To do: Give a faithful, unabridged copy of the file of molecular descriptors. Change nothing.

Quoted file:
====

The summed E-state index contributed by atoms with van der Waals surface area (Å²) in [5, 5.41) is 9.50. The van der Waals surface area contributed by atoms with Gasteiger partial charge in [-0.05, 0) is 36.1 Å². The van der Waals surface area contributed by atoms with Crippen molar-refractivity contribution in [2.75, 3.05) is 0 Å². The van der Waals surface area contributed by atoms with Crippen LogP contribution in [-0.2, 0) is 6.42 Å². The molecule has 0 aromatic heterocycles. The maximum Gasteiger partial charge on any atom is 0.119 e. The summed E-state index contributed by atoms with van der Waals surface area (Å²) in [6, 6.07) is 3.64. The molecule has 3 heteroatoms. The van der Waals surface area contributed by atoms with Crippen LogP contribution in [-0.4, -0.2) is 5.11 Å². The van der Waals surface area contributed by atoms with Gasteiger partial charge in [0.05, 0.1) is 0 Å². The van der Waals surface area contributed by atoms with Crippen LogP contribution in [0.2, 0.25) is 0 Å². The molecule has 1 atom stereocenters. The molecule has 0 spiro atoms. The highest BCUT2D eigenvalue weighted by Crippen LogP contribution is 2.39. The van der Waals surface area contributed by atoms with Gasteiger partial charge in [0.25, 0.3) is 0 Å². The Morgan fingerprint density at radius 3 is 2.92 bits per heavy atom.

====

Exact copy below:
The summed E-state index contributed by atoms with van der Waals surface area (Å²) in [5, 5.41) is 9.50. The van der Waals surface area contributed by atoms with Gasteiger partial charge in [-0.05, 0) is 36.1 Å². The van der Waals surface area contributed by atoms with Crippen molar-refractivity contribution in [2.75, 3.05) is 0 Å². The van der Waals surface area contributed by atoms with Crippen LogP contribution in [-0.2, 0) is 6.42 Å². The molecule has 0 aromatic heterocycles. The maximum Gasteiger partial charge on any atom is 0.119 e. The summed E-state index contributed by atoms with van der Waals surface area (Å²) in [6, 6.07) is 3.64. The molecule has 3 heteroatoms. The van der Waals surface area contributed by atoms with Crippen LogP contribution in [-0.4, -0.2) is 5.11 Å². The van der Waals surface area contributed by atoms with Gasteiger partial charge in [0.05, 0.1) is 0 Å². The van der Waals surface area contributed by atoms with Crippen LogP contribution in [0.2, 0.25) is 0 Å². The molecule has 1 atom stereocenters. The molecule has 0 spiro atoms. The highest BCUT2D eigenvalue weighted by Crippen LogP contribution is 2.39. The van der Waals surface area contributed by atoms with Gasteiger partial charge in [0.25, 0.3) is 0 Å². The Morgan fingerprint density at radius 3 is 2.92 bits per heavy atom.